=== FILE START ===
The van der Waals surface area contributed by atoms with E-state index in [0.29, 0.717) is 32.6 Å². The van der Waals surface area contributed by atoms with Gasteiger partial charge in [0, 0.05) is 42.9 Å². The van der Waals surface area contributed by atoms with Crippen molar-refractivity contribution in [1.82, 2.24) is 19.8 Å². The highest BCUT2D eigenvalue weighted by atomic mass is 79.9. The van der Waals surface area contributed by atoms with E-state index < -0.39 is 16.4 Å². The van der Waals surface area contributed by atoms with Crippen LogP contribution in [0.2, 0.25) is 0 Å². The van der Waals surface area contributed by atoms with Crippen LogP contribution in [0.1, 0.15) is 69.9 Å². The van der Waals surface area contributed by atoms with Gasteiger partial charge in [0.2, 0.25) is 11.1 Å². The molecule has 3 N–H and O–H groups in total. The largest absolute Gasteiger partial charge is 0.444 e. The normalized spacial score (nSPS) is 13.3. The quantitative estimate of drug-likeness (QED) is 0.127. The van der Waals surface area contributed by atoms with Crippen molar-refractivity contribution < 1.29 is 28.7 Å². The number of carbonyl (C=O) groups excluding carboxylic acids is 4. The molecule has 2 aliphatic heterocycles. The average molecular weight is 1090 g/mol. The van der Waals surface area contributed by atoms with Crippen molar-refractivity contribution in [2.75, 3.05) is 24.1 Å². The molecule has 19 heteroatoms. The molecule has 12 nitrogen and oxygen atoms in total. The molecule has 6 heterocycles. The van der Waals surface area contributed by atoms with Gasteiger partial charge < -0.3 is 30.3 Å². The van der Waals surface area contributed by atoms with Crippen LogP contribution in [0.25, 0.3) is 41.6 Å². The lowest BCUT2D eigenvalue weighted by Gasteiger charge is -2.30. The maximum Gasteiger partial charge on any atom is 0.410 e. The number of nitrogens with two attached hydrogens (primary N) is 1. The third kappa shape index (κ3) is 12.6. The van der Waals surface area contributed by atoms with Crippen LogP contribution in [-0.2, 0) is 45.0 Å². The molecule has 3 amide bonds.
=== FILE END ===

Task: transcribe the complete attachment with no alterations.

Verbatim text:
The van der Waals surface area contributed by atoms with E-state index in [0.29, 0.717) is 32.6 Å². The van der Waals surface area contributed by atoms with Gasteiger partial charge in [0, 0.05) is 42.9 Å². The van der Waals surface area contributed by atoms with Crippen molar-refractivity contribution in [1.82, 2.24) is 19.8 Å². The highest BCUT2D eigenvalue weighted by atomic mass is 79.9. The van der Waals surface area contributed by atoms with E-state index < -0.39 is 16.4 Å². The van der Waals surface area contributed by atoms with Crippen LogP contribution in [0.2, 0.25) is 0 Å². The van der Waals surface area contributed by atoms with Crippen LogP contribution in [0.1, 0.15) is 69.9 Å². The van der Waals surface area contributed by atoms with Gasteiger partial charge in [0.2, 0.25) is 11.1 Å². The molecule has 3 N–H and O–H groups in total. The largest absolute Gasteiger partial charge is 0.444 e. The normalized spacial score (nSPS) is 13.3. The quantitative estimate of drug-likeness (QED) is 0.127. The van der Waals surface area contributed by atoms with Crippen molar-refractivity contribution < 1.29 is 28.7 Å². The number of carbonyl (C=O) groups excluding carboxylic acids is 4. The molecule has 2 aliphatic heterocycles. The average molecular weight is 1090 g/mol. The van der Waals surface area contributed by atoms with Crippen molar-refractivity contribution in [2.75, 3.05) is 24.1 Å². The molecule has 19 heteroatoms. The molecule has 12 nitrogen and oxygen atoms in total. The molecule has 6 heterocycles. The van der Waals surface area contributed by atoms with Gasteiger partial charge < -0.3 is 30.3 Å². The van der Waals surface area contributed by atoms with Crippen LogP contribution in [0.25, 0.3) is 41.6 Å². The lowest BCUT2D eigenvalue weighted by Gasteiger charge is -2.30. The maximum Gasteiger partial charge on any atom is 0.410 e. The number of nitrogens with two attached hydrogens (primary N) is 1. The third kappa shape index (κ3) is 12.6. The van der Waals surface area contributed by atoms with Crippen LogP contribution in [-0.2, 0) is 45.0 Å². The molecule has 3 amide bonds.